Protest in Bangladesh against Hard-line Islamic Poll Candidates
About 2,000 people protested Saturday over fears that Bangladesh could be transformed into a Taliban-style hard-line Islamic state following the country's October 1 election.
The demonstrators, including relatives of six celebrated fallen veterans of Bangladesh's war of independence against Pakistan, formed a human chain here in protest against Muslim fundamentalist candidates standing in Monday's poll.
Islamist parties are contesting 37 seats in the election for the 300-seat parliament in the Muslim-majority country, under a four-party alliance headed by the Bangladesh Nationalist Party.
The protestors said candidates of the alliance's Jamaat-e-Islami party and the right-wing Islami Oikkya Jote would undermine secularism, remove democracy and withdraw women's basic rights if elected.
"The identified anti-liberation forces and collaborators of Pakistan are trying to capture state power in the name of the four-party alliance," they said in a published appeal.
They warned that "if these forces are voted to power, the lives sacrificed by the... freedom fighters will be meaningless".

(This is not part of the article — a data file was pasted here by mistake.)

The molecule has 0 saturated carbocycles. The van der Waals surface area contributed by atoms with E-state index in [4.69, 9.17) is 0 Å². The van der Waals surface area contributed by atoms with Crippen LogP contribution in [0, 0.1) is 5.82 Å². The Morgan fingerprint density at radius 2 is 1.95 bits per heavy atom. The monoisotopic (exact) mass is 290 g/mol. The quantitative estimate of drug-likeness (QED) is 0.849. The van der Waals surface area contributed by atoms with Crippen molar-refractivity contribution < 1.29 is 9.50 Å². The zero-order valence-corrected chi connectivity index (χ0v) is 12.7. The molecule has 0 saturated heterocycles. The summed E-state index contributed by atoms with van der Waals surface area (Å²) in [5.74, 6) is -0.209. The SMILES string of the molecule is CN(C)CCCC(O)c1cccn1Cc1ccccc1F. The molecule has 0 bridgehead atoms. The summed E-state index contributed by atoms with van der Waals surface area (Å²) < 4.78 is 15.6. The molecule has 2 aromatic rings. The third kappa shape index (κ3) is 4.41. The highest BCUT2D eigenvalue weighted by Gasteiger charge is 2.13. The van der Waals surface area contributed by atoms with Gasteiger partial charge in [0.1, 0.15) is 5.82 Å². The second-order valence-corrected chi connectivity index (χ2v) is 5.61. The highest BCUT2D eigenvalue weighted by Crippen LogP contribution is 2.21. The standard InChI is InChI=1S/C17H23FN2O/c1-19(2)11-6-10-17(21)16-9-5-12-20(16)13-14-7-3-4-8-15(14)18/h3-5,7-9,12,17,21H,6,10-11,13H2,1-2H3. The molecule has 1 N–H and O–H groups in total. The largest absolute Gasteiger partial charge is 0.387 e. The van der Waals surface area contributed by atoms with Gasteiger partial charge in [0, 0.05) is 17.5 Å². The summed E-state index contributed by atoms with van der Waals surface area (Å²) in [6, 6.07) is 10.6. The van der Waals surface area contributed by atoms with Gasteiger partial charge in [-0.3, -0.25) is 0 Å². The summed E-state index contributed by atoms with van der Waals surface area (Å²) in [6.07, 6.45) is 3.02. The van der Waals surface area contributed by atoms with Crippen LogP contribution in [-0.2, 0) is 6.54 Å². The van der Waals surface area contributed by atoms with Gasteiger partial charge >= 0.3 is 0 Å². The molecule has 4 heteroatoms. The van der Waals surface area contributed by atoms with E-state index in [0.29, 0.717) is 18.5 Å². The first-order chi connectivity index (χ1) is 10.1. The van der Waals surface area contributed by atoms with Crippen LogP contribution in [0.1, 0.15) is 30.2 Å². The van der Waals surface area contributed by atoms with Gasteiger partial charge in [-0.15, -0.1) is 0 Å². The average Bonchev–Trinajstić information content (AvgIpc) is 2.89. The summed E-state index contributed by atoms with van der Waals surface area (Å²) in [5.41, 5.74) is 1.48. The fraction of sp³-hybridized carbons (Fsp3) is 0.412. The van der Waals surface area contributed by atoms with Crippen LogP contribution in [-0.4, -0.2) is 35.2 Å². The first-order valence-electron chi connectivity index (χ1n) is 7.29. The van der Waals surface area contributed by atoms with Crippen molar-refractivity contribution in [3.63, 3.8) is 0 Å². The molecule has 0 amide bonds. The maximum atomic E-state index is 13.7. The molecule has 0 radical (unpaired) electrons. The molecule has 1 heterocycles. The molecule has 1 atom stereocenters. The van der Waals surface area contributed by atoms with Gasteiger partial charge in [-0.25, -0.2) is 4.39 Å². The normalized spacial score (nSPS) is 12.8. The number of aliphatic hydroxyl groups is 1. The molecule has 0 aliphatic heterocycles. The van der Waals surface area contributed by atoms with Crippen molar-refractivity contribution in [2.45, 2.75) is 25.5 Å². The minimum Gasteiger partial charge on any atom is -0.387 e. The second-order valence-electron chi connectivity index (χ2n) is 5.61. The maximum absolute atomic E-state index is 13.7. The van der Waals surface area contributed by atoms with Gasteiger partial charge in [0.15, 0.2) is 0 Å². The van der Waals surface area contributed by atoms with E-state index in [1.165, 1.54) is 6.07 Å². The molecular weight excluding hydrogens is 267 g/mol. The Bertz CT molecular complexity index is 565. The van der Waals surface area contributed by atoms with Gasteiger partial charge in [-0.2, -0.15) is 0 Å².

The collaboration by some of the Islamists with the Pakistani army during the 1971 conflict is chief among the grievances of secularists and war veterans.
Islamists expect this election will put them into government for the first time, sparking concern among liberals who fear a further erosion of Bangladesh's founding principle of secularism.
Bangladesh established itself as a secular state after its bloody split from Pakistan, but secularism was scrapped four years later by leaders of a military coup who also legalized Islamist groups such as the anti-independence Jamaat-e-Islami. Islam is the state religion -- DHAKA (AFP)
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